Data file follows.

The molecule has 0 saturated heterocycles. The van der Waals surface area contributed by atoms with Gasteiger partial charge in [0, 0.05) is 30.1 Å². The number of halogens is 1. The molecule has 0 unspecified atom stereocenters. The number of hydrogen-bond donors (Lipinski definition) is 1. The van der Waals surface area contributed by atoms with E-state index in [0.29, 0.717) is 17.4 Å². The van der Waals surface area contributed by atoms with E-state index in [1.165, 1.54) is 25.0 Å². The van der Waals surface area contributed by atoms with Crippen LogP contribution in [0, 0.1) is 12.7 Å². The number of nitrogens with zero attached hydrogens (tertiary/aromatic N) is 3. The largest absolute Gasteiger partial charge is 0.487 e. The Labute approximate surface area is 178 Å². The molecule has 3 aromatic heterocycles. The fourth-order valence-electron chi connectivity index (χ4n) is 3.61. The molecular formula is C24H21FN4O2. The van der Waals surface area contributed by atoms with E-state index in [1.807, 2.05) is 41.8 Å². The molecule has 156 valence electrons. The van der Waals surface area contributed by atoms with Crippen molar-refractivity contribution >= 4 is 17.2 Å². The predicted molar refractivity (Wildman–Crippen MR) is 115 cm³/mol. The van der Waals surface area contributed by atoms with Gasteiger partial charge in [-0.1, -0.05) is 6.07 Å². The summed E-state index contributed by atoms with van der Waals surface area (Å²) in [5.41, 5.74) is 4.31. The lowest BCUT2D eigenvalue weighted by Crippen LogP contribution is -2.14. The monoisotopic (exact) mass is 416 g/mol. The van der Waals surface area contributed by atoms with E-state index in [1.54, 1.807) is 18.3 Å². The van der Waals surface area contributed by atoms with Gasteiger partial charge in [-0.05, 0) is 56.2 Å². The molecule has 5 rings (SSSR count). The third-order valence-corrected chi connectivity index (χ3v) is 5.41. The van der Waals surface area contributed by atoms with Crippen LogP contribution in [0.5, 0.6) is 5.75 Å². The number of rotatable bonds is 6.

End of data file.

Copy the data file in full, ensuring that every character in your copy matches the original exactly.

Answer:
The molecule has 0 saturated heterocycles. The van der Waals surface area contributed by atoms with Gasteiger partial charge in [0, 0.05) is 30.1 Å². The number of halogens is 1. The molecule has 0 unspecified atom stereocenters. The number of hydrogen-bond donors (Lipinski definition) is 1. The van der Waals surface area contributed by atoms with E-state index in [0.29, 0.717) is 17.4 Å². The van der Waals surface area contributed by atoms with E-state index in [1.165, 1.54) is 25.0 Å². The van der Waals surface area contributed by atoms with Crippen LogP contribution in [0, 0.1) is 12.7 Å². The number of nitrogens with zero attached hydrogens (tertiary/aromatic N) is 3. The largest absolute Gasteiger partial charge is 0.487 e. The Labute approximate surface area is 178 Å². The molecule has 3 aromatic heterocycles. The fourth-order valence-electron chi connectivity index (χ4n) is 3.61. The molecular formula is C24H21FN4O2. The van der Waals surface area contributed by atoms with E-state index in [1.807, 2.05) is 41.8 Å². The molecule has 156 valence electrons. The van der Waals surface area contributed by atoms with Crippen molar-refractivity contribution >= 4 is 17.2 Å². The predicted molar refractivity (Wildman–Crippen MR) is 115 cm³/mol. The van der Waals surface area contributed by atoms with Gasteiger partial charge in [-0.1, -0.05) is 6.07 Å². The summed E-state index contributed by atoms with van der Waals surface area (Å²) in [5.41, 5.74) is 4.31. The lowest BCUT2D eigenvalue weighted by Crippen LogP contribution is -2.14. The monoisotopic (exact) mass is 416 g/mol. The van der Waals surface area contributed by atoms with E-state index in [1.54, 1.807) is 18.3 Å². The van der Waals surface area contributed by atoms with Gasteiger partial charge in [-0.05, 0) is 56.2 Å². The molecule has 5 rings (SSSR count). The third-order valence-corrected chi connectivity index (χ3v) is 5.41. The van der Waals surface area contributed by atoms with Crippen LogP contribution in [0.5, 0.6) is 5.75 Å². The number of rotatable bonds is 6.